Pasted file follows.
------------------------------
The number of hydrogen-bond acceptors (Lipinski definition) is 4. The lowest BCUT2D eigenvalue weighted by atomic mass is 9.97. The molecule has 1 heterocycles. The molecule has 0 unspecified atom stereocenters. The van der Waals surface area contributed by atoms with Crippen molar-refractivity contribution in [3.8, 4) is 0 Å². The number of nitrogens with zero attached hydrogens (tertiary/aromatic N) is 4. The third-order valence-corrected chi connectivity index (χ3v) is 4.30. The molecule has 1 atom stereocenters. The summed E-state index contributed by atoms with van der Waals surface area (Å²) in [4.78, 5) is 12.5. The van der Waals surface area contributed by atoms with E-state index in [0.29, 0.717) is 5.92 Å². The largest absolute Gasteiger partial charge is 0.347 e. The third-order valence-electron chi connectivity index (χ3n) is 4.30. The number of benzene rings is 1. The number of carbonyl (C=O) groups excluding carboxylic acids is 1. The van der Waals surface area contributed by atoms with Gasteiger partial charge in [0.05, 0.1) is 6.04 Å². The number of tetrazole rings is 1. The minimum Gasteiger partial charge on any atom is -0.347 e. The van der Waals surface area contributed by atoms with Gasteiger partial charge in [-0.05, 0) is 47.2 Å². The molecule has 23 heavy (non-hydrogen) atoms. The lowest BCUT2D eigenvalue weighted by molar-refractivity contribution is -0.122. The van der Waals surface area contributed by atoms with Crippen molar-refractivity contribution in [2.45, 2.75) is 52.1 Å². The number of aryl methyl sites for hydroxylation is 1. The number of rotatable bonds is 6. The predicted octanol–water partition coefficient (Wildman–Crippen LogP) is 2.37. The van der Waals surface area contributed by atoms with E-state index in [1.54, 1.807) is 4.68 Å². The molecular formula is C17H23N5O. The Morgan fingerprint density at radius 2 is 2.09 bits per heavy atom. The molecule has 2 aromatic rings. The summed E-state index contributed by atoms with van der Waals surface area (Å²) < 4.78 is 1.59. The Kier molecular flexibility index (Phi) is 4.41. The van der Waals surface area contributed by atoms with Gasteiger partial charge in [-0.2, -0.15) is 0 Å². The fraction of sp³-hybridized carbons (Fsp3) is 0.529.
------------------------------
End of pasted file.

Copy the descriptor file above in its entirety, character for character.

The number of hydrogen-bond acceptors (Lipinski definition) is 4. The lowest BCUT2D eigenvalue weighted by atomic mass is 9.97. The molecule has 1 heterocycles. The molecule has 0 unspecified atom stereocenters. The van der Waals surface area contributed by atoms with Crippen molar-refractivity contribution in [3.8, 4) is 0 Å². The number of nitrogens with zero attached hydrogens (tertiary/aromatic N) is 4. The third-order valence-corrected chi connectivity index (χ3v) is 4.30. The molecule has 1 atom stereocenters. The summed E-state index contributed by atoms with van der Waals surface area (Å²) in [4.78, 5) is 12.5. The van der Waals surface area contributed by atoms with E-state index in [0.29, 0.717) is 5.92 Å². The largest absolute Gasteiger partial charge is 0.347 e. The third-order valence-electron chi connectivity index (χ3n) is 4.30. The number of benzene rings is 1. The number of carbonyl (C=O) groups excluding carboxylic acids is 1. The van der Waals surface area contributed by atoms with Gasteiger partial charge in [0.05, 0.1) is 6.04 Å². The number of tetrazole rings is 1. The minimum Gasteiger partial charge on any atom is -0.347 e. The van der Waals surface area contributed by atoms with Gasteiger partial charge in [-0.05, 0) is 47.2 Å². The molecule has 23 heavy (non-hydrogen) atoms. The lowest BCUT2D eigenvalue weighted by molar-refractivity contribution is -0.122. The van der Waals surface area contributed by atoms with Crippen molar-refractivity contribution in [2.45, 2.75) is 52.1 Å². The number of aryl methyl sites for hydroxylation is 1. The number of rotatable bonds is 6. The predicted octanol–water partition coefficient (Wildman–Crippen LogP) is 2.37. The van der Waals surface area contributed by atoms with E-state index in [1.54, 1.807) is 4.68 Å². The molecular formula is C17H23N5O. The Morgan fingerprint density at radius 2 is 2.09 bits per heavy atom. The molecule has 2 aromatic rings. The summed E-state index contributed by atoms with van der Waals surface area (Å²) < 4.78 is 1.59. The Kier molecular flexibility index (Phi) is 4.41. The van der Waals surface area contributed by atoms with Gasteiger partial charge in [-0.2, -0.15) is 0 Å². The fraction of sp³-hybridized carbons (Fsp3) is 0.529.